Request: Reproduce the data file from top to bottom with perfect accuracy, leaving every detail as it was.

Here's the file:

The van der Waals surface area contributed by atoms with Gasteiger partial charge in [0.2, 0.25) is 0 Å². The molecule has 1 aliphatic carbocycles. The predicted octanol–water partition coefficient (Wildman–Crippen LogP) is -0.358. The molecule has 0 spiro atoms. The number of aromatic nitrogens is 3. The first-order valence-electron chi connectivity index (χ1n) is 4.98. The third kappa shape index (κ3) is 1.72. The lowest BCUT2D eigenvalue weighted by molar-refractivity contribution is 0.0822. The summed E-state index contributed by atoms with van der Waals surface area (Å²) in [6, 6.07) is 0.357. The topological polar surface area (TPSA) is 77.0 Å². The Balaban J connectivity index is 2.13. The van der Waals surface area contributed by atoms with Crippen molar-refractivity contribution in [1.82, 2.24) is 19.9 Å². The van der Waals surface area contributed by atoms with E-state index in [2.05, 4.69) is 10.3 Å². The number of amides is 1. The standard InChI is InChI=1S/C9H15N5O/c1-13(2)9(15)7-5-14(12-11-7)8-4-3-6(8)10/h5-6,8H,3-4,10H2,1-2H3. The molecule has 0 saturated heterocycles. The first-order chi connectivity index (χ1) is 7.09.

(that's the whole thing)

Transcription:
The van der Waals surface area contributed by atoms with Gasteiger partial charge in [0.2, 0.25) is 0 Å². The molecule has 1 aliphatic carbocycles. The predicted octanol–water partition coefficient (Wildman–Crippen LogP) is -0.358. The molecule has 0 spiro atoms. The number of aromatic nitrogens is 3. The first-order valence-electron chi connectivity index (χ1n) is 4.98. The third kappa shape index (κ3) is 1.72. The lowest BCUT2D eigenvalue weighted by molar-refractivity contribution is 0.0822. The summed E-state index contributed by atoms with van der Waals surface area (Å²) in [6, 6.07) is 0.357. The topological polar surface area (TPSA) is 77.0 Å². The Balaban J connectivity index is 2.13. The van der Waals surface area contributed by atoms with Crippen molar-refractivity contribution in [1.82, 2.24) is 19.9 Å². The van der Waals surface area contributed by atoms with E-state index in [2.05, 4.69) is 10.3 Å². The number of amides is 1. The standard InChI is InChI=1S/C9H15N5O/c1-13(2)9(15)7-5-14(12-11-7)8-4-3-6(8)10/h5-6,8H,3-4,10H2,1-2H3. The molecule has 0 saturated heterocycles. The first-order chi connectivity index (χ1) is 7.09.